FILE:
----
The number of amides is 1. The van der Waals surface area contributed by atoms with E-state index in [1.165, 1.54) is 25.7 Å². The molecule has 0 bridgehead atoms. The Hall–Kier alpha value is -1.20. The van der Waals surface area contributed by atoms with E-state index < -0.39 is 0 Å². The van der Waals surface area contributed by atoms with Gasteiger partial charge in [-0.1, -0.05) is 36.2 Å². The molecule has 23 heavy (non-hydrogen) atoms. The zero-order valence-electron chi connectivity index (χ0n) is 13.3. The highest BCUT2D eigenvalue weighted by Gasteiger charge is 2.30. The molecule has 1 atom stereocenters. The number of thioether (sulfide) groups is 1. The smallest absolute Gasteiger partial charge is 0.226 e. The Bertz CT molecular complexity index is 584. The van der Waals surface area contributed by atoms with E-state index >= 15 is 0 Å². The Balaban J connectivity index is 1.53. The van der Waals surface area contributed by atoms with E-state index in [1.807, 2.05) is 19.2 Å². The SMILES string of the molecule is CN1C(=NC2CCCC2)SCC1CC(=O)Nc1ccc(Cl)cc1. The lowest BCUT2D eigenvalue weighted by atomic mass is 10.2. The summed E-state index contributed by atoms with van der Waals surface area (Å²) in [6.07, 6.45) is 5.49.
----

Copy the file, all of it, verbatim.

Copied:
The number of amides is 1. The van der Waals surface area contributed by atoms with E-state index in [1.165, 1.54) is 25.7 Å². The molecule has 0 bridgehead atoms. The Hall–Kier alpha value is -1.20. The van der Waals surface area contributed by atoms with E-state index < -0.39 is 0 Å². The van der Waals surface area contributed by atoms with Gasteiger partial charge in [-0.1, -0.05) is 36.2 Å². The molecule has 23 heavy (non-hydrogen) atoms. The zero-order valence-electron chi connectivity index (χ0n) is 13.3. The highest BCUT2D eigenvalue weighted by Gasteiger charge is 2.30. The molecule has 1 atom stereocenters. The number of thioether (sulfide) groups is 1. The smallest absolute Gasteiger partial charge is 0.226 e. The Bertz CT molecular complexity index is 584. The van der Waals surface area contributed by atoms with E-state index >= 15 is 0 Å². The Balaban J connectivity index is 1.53. The van der Waals surface area contributed by atoms with E-state index in [1.807, 2.05) is 19.2 Å². The SMILES string of the molecule is CN1C(=NC2CCCC2)SCC1CC(=O)Nc1ccc(Cl)cc1. The lowest BCUT2D eigenvalue weighted by atomic mass is 10.2. The summed E-state index contributed by atoms with van der Waals surface area (Å²) in [6.07, 6.45) is 5.49.